in diopters is computed by taking the reciprocal of the focal length of a lens when the
focal length is measured in meters. For example, a lens of 5-cm focal length has a power
of 20 diopters. The human eye has a variable focal length so the eye can change its
power to focus on objects at various distances from the eye. Let us calculate the
accommodation ability of a typical human eye. If the distance from the eye lens to the
retina is given by l (about 3 cm for a human eye), the power of the eye lens for distant
objects, symbolized by P infinity P∞, can be calculated by using the thin lens formula
from Chapter 18,
1/p + 1/q = 1/ f
where p is the distance to the object, q is the distance to the image, and f is the focal
length of the lens. For distant objects the reciprocal of the object distance 1/p is
approximately zero, so the distance from the eye lens to the image on the retina is equal to the
focal length of the eye. Therefore, the power for the eye lens for distant objects P∞,
P∞ = 1/f = 1/l ≅ 30 diopters
where l is the distance from the eye lens to the retina.
The power of the eye for near objects, Pn, can be similarly calculated,
Pn = 1/f = 1/p + 1/q
where p is the distance to an object at your near point (say, 25 cm) and q is the distance
from the eye lens to the retinal,
Pn = 1/near point + 1/l = 1/0.25 + 1/l = 4 + P∞ ≅ 34 diopters
Hence, the change in the power of a human eye lens to accommodate objects at various
distances from the eye is about 4 diopters. Design a simple experiment using a meter
stick to measure the ability of your eyes to accommodate objects at various distances
from your eye. If you wear eyeglasses or contact lenses, perform this experiment both
with and without your glasses or lenses.
The automatic aperture system involves a negative feedback system through the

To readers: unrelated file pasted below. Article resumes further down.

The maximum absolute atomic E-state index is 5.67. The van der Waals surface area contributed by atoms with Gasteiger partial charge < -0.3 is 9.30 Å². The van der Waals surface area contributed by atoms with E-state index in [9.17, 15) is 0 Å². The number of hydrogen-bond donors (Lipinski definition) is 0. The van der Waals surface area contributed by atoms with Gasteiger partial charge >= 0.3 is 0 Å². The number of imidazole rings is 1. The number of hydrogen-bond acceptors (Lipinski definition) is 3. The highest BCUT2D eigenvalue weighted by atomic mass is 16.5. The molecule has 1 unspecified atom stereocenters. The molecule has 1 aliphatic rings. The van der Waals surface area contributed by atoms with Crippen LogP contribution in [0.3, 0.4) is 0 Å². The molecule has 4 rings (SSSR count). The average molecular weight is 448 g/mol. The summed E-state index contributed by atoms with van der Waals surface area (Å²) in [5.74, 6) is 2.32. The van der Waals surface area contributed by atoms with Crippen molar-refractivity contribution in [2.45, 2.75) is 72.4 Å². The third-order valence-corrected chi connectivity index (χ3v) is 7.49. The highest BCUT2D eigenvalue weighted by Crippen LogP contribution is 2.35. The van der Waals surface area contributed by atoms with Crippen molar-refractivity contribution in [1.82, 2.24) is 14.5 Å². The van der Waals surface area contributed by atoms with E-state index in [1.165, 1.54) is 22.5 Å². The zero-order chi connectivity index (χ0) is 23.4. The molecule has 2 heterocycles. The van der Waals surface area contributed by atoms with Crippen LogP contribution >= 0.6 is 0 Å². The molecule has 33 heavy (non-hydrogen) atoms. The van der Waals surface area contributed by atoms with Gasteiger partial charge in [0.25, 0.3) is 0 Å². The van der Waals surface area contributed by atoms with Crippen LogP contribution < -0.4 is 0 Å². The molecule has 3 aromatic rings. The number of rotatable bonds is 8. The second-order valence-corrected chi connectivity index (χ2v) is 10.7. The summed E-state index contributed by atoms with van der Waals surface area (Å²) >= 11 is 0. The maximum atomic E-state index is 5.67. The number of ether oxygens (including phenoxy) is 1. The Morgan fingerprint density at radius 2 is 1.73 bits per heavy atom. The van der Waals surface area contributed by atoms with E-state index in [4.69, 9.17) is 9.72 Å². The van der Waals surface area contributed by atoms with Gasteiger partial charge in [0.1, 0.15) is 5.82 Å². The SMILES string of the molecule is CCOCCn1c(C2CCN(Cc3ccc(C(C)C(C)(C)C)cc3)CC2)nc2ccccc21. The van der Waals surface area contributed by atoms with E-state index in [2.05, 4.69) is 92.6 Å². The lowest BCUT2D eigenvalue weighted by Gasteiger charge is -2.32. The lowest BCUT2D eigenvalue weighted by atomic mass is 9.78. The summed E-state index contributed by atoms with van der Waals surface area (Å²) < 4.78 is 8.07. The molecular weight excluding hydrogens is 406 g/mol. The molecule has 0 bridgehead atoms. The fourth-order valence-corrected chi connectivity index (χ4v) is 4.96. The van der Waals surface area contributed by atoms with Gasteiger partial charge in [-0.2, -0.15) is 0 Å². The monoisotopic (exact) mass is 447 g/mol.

brain to the iris Figure 20.1. The system automatically adjusts the opening size of the iris
in response to the ambient level of light intensity. In response to high intensity light, the
iris stops down the opening to minimize damage to the detector system and to provide
the proper intensity levels to the detecting system. The response to low light levels,
referred to as dark adaption, takes up to 45 minutes. It provides the eye with its
maximum entrance pupil size and allows the eye to assume its most sensitive light
gathering configuration.
The light sensitive detecting system of the eye consists of the light sensitive
receptors distributed over the back of the eyeball. This light sensitive membrane is
called the retina. There are two kinds of photosensitive cells present in the retina. These
cells are rods and cones, so named because of their shape. The rods are more sensitive to
light and distinguish light from dark when the light level is very low. Vision at low
levels of light intensity is called scotopic vision. The cones are less sensitive to light, but
Chapter 20- Human Vision
Physics Including Human Applications
are capable of resolving light into components giving details of images and information
involving the color of the received light. The rods and cones are distributed with